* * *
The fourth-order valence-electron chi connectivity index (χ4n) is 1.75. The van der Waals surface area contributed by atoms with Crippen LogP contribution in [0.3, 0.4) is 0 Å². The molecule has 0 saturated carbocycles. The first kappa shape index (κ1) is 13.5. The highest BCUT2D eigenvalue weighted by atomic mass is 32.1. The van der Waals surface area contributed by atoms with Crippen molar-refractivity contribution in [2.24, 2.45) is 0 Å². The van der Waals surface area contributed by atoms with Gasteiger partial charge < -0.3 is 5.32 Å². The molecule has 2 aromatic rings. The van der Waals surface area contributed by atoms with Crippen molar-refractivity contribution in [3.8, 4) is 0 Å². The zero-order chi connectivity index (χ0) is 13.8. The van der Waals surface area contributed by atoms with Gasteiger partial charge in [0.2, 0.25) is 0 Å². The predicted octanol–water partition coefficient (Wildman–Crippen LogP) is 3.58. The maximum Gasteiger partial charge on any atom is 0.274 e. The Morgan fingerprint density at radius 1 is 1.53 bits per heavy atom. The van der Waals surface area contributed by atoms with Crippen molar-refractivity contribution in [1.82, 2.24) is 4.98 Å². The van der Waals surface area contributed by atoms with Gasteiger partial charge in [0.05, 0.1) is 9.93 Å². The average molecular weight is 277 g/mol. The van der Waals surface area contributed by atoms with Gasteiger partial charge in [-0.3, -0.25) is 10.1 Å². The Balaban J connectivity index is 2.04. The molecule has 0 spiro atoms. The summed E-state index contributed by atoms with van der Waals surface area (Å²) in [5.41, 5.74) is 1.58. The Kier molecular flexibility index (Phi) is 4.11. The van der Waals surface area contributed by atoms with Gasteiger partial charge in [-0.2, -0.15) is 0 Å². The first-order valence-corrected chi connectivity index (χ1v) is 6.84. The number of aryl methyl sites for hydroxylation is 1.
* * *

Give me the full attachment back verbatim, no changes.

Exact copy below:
The fourth-order valence-electron chi connectivity index (χ4n) is 1.75. The van der Waals surface area contributed by atoms with Crippen LogP contribution in [0.3, 0.4) is 0 Å². The molecule has 0 saturated carbocycles. The first kappa shape index (κ1) is 13.5. The highest BCUT2D eigenvalue weighted by atomic mass is 32.1. The van der Waals surface area contributed by atoms with Crippen molar-refractivity contribution in [2.24, 2.45) is 0 Å². The van der Waals surface area contributed by atoms with Gasteiger partial charge < -0.3 is 5.32 Å². The molecule has 2 aromatic rings. The van der Waals surface area contributed by atoms with Crippen molar-refractivity contribution in [3.8, 4) is 0 Å². The zero-order chi connectivity index (χ0) is 13.8. The van der Waals surface area contributed by atoms with Gasteiger partial charge in [0.2, 0.25) is 0 Å². The predicted octanol–water partition coefficient (Wildman–Crippen LogP) is 3.58. The maximum Gasteiger partial charge on any atom is 0.274 e. The Morgan fingerprint density at radius 1 is 1.53 bits per heavy atom. The van der Waals surface area contributed by atoms with Crippen molar-refractivity contribution in [1.82, 2.24) is 4.98 Å². The van der Waals surface area contributed by atoms with Gasteiger partial charge in [0.05, 0.1) is 9.93 Å². The average molecular weight is 277 g/mol. The van der Waals surface area contributed by atoms with Gasteiger partial charge in [-0.3, -0.25) is 10.1 Å². The Balaban J connectivity index is 2.04. The molecule has 0 spiro atoms. The summed E-state index contributed by atoms with van der Waals surface area (Å²) in [5.41, 5.74) is 1.58. The Kier molecular flexibility index (Phi) is 4.11. The van der Waals surface area contributed by atoms with Gasteiger partial charge in [-0.2, -0.15) is 0 Å². The first-order valence-corrected chi connectivity index (χ1v) is 6.84. The number of aryl methyl sites for hydroxylation is 1.